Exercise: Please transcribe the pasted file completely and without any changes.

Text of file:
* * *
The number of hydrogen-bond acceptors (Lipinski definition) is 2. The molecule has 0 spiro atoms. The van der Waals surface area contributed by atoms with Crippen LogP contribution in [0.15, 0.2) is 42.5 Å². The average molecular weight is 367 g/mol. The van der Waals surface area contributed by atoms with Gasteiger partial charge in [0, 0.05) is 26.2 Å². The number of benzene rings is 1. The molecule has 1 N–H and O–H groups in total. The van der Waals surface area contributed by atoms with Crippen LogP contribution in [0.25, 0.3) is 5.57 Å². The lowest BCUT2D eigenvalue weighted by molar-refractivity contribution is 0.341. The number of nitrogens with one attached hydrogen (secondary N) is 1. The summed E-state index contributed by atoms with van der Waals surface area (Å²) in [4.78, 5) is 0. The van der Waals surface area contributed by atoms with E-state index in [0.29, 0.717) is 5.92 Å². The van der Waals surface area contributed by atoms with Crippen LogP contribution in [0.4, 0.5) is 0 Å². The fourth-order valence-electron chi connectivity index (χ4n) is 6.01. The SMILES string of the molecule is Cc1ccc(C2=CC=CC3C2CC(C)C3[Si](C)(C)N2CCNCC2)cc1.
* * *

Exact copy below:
The number of hydrogen-bond acceptors (Lipinski definition) is 2. The molecule has 0 spiro atoms. The van der Waals surface area contributed by atoms with Crippen LogP contribution in [0.15, 0.2) is 42.5 Å². The average molecular weight is 367 g/mol. The van der Waals surface area contributed by atoms with Gasteiger partial charge in [0, 0.05) is 26.2 Å². The number of benzene rings is 1. The molecule has 1 N–H and O–H groups in total. The van der Waals surface area contributed by atoms with Crippen LogP contribution in [0.25, 0.3) is 5.57 Å². The lowest BCUT2D eigenvalue weighted by molar-refractivity contribution is 0.341. The number of nitrogens with one attached hydrogen (secondary N) is 1. The summed E-state index contributed by atoms with van der Waals surface area (Å²) in [4.78, 5) is 0. The van der Waals surface area contributed by atoms with E-state index in [0.29, 0.717) is 5.92 Å². The van der Waals surface area contributed by atoms with Crippen LogP contribution in [0.4, 0.5) is 0 Å². The fourth-order valence-electron chi connectivity index (χ4n) is 6.01. The SMILES string of the molecule is Cc1ccc(C2=CC=CC3C2CC(C)C3[Si](C)(C)N2CCNCC2)cc1.